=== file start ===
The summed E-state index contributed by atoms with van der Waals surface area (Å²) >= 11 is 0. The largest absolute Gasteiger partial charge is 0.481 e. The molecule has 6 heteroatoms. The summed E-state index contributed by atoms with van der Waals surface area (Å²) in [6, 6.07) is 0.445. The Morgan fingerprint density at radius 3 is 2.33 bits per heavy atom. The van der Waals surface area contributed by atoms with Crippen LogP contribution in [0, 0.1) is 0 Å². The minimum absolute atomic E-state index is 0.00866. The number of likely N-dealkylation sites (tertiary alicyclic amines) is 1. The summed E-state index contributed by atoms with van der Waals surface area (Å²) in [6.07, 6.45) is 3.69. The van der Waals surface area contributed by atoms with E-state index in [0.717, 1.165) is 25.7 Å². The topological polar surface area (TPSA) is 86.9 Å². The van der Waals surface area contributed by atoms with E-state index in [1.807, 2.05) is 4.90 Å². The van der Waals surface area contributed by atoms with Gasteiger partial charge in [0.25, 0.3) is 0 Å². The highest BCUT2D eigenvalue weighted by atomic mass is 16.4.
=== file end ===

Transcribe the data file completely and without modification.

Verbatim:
The summed E-state index contributed by atoms with van der Waals surface area (Å²) >= 11 is 0. The largest absolute Gasteiger partial charge is 0.481 e. The molecule has 6 heteroatoms. The summed E-state index contributed by atoms with van der Waals surface area (Å²) in [6, 6.07) is 0.445. The Morgan fingerprint density at radius 3 is 2.33 bits per heavy atom. The van der Waals surface area contributed by atoms with Crippen LogP contribution in [0, 0.1) is 0 Å². The minimum absolute atomic E-state index is 0.00866. The number of likely N-dealkylation sites (tertiary alicyclic amines) is 1. The summed E-state index contributed by atoms with van der Waals surface area (Å²) in [6.07, 6.45) is 3.69. The van der Waals surface area contributed by atoms with E-state index in [0.717, 1.165) is 25.7 Å². The topological polar surface area (TPSA) is 86.9 Å². The van der Waals surface area contributed by atoms with E-state index in [1.807, 2.05) is 4.90 Å². The van der Waals surface area contributed by atoms with Gasteiger partial charge in [0.25, 0.3) is 0 Å². The highest BCUT2D eigenvalue weighted by atomic mass is 16.4.